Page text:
Robot Cleans Your Tablet or Smartphone Screen


From the Department of Stuff I Really Don’t Need comes a robot that cleans the screen of your iPad.

Mashable (“This Little Robot Cleans Your Tablet or Smartphone“):

Touchscreen devices have gone a long way in the first couple of years, but one problem has stayed the same: dirty screens. No matter how much you clean your smartphone or tablet, it only takes a couple of seconds of operation for its screen to become covered in greasy fingerprints.

Enter AutoMee S by Takara Tomy, a 2.75-inch screen cleaner that slides around your tablet’s screen like a tiny Roomba.

The palm-sized bot is small enough to be used on smartphones as well, and smart enough not to fall over the edge of the device. Running on a single double AA battery, AutoMee S cleans the screen using special cleaning paper, which sounds good enough, although Takara Tomy doesn’t guarantee it won’t damage your device.

Aside from its possible utility as a gag gift, I can’t fathom why anyone would want one of these. Granted, $16.80 isn’t going to break the bank but, since I can’t use this while the phone or tablet is in operation–thus my screen will be dirty, anyway–and it’d be more trouble to find and deploy the AutoMee S when the device is not in operation than it would take to wipe the screen off manually, what’s the point, exactly?

FILED UNDER: Science & Technology,
James Joyner
About James Joyner
James Joyner is Professor and Department Head of Security Studies at Marine Corps University's Command and Staff College and a nonresident senior fellow at the Scowcroft Center for Strategy and Security at the Atlantic Council. He's a former Army officer and Desert Storm vet. Views expressed here are his own. Follow James on Twitter @DrJJoyner.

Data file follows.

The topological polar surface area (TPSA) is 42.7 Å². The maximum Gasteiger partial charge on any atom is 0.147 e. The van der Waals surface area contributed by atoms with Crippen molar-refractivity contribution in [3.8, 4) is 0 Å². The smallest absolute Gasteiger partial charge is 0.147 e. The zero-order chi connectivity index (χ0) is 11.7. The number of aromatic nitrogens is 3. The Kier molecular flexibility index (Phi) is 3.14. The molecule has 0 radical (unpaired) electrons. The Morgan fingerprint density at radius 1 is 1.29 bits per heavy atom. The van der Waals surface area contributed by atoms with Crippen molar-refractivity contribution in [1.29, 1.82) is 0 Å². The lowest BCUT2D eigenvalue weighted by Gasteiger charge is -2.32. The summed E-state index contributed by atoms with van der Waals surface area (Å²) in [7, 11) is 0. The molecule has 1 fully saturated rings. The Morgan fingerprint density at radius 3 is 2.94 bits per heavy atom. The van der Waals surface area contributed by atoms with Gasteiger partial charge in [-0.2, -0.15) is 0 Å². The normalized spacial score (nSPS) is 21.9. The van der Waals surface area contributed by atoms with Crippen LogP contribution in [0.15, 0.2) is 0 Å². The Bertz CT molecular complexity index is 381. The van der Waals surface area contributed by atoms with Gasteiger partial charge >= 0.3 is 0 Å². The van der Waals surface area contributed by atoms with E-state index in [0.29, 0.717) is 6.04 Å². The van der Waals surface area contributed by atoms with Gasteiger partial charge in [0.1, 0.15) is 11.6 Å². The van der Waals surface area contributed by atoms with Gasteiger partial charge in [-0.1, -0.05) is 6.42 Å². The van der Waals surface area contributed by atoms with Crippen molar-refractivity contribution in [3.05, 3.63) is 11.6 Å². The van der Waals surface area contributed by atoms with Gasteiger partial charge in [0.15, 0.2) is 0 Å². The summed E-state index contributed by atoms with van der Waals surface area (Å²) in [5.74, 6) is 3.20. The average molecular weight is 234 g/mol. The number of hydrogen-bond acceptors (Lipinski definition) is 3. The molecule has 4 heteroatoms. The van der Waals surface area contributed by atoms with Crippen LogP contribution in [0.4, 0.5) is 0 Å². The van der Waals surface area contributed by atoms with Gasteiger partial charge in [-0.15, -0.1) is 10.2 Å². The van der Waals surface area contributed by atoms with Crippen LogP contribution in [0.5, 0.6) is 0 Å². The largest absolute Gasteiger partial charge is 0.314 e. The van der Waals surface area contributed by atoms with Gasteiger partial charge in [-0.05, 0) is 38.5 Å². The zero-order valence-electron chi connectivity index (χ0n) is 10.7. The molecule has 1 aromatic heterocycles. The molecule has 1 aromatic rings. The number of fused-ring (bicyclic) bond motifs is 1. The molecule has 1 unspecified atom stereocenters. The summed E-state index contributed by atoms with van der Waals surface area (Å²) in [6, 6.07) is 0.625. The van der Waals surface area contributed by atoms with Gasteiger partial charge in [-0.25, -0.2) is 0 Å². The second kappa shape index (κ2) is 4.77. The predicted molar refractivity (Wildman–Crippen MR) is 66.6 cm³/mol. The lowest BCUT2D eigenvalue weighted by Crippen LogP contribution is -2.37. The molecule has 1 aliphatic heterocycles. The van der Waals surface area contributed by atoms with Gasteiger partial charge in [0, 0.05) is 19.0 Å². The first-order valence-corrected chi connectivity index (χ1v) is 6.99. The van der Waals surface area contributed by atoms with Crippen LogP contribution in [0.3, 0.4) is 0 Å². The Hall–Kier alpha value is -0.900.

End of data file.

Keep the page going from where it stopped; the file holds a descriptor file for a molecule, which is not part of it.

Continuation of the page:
1. mantis says:

    what’s the point, exactly?

    People like, and buy, tiny robots. It doesn’t matter if they are actually useful.

  2. JKB says:

    To accustom the populace to our coming robot overlords.

    Coming soon, a robot fast food joint that produces gourmet burgers without human hands, 340/hour.

    and here is a fully automated pizza dispensing machine.

    Where will all the women’s studies and English majors work?

    One area we should resist our robot overlords in is, government.

    Let’s further assume that price controls in Argentina and tax collection in Italy could suddenly be automated with 100% enforcement at zero percent cost. Would you do it?

    On the plus side, you would get rid of a bunch of bureaucrats, many of them taking bribes to look the other way when the time comes.

    On the minus side, if those tasks could be fully automated with high levels of compliance, then Italy would collapse under tax burdens, and black markets would take over the economy in Argentina as shortages of goods at official prices skyrocketed.

    Indeed, many regulations are so bad that the combination of inefficient bureaucrats, bribery, and evasion is a better choice than automation (assuming of course, that automation would actually work as bureaucrats intended).

  3. rodney dill says:

    @mantis: Sometimes even when they are explicity not useful

  4. walt moffett says:

    Wonder if this could be adapted to a counter/table/floor cleaner.

  5. Just 'nutha ig'rant cracker says:

    @mantis: @rodney dill: My ex used to say that Americans don’t buy things because we need them, we buy them because we want them and they are for sale.

    @walt moffett: As to table and countertop, I don’t know, but Roomba, and its counterparts, has a mopping attachment in Korea (but good mothers still know that you have to use a floor steamer to get the floor really clean).